Huang was also clear that the experiences depicted in the show (and the ones he shared in his autobiography) are unique to him. While Huang has been trying to "help people bridge the gap" between the East and West, he strongly believes it's important for other Asian Americans to share their own stories. "It's not enough for one person to represent us," he said. "We need many people. People are going to disagree, but, you know what? They gotta make another show."

    Huang's memoir centered on dealing with the clash and counterpoints between the life his parents had created for him and the American culture he was surrounded by as a child. He told BuzzFeed that the premise of the sitcom follows the autobiography closely, aside from being "a little adjusted to fit [the studio]'s limitations."

    Having his memoir adapted into a television show was the culmination of something Huang had been planning for a while. "I just want to bring my story — and my take on the Asian-American experience — to pretty much anyone who'll listen."

    ABC will serve as a megaphone for that story.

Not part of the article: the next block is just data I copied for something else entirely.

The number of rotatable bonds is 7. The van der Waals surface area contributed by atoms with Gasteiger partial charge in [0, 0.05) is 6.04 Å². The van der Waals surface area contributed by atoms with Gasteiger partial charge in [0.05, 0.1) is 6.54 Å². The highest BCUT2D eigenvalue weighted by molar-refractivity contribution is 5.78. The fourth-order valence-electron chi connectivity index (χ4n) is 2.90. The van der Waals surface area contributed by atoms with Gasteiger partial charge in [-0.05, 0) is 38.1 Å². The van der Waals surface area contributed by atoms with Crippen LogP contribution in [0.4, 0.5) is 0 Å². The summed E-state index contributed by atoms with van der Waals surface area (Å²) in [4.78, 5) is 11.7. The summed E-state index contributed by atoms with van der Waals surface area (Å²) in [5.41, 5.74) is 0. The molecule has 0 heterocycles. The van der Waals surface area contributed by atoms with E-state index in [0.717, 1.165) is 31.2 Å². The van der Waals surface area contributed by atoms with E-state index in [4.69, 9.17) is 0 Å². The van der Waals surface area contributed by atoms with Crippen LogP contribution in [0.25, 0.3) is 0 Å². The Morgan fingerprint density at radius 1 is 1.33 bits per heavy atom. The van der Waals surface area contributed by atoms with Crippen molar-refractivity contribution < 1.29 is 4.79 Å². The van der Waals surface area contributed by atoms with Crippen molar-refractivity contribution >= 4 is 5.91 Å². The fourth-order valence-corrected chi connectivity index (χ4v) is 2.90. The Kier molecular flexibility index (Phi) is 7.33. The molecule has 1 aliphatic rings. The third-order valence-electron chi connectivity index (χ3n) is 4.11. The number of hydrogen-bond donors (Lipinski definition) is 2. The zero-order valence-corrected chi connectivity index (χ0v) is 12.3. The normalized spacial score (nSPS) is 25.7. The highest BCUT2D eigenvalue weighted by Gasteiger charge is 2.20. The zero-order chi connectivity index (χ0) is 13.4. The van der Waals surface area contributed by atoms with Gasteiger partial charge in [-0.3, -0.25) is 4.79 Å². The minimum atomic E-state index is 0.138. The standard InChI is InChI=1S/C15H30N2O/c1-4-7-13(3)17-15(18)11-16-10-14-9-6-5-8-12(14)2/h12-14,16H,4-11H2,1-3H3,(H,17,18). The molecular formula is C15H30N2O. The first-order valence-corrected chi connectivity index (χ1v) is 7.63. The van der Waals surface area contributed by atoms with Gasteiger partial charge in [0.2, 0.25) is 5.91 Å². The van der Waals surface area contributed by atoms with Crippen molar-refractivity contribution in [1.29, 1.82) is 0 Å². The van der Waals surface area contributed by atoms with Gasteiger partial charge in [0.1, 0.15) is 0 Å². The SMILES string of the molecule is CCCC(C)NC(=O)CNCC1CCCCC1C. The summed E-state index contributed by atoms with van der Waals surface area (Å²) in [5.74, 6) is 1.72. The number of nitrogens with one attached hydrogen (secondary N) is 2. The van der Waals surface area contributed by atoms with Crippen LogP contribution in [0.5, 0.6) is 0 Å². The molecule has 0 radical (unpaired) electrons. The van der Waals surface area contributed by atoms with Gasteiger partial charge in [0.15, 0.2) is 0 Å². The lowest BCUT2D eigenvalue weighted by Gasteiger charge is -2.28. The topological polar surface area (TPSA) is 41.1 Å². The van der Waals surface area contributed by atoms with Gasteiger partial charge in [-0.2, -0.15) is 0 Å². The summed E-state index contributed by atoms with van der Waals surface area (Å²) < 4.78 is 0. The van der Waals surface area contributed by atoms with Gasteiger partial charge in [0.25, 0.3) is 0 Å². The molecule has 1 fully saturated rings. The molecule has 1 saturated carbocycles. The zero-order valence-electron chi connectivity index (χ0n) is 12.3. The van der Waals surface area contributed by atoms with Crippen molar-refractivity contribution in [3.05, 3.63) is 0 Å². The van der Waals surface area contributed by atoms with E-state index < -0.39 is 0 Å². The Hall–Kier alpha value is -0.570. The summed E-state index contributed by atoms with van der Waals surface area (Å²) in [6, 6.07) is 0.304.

The president of the network's entertainment group Paul Lee discussed the show with members of the press on Tuesday shortly after ABC's 2014–2015 schedule was unveiled and said Fresh Off the Boat — which stars Randall Park, Constance Wu, Hudson Yang, Forrest Wheeler, and Ian Chen — will "reflect the changing face of America."

    "I do think it's the right thing to do," Lee said of ABC's efforts to diversify its new programming slate, which includes fellow race-centric comedies Black-ish, about a black family whose patriarch (Anthony Anderson) fears his children have become too assimilated, and Cristela, about a Mexican-American would-be lawyer who lives with her sister and brother-in-law. "It's really sizzling. It's a very, very, very distinctive voice," said Lee of Fresh Off the Boat. "We really do think ABC reflects the new face of America."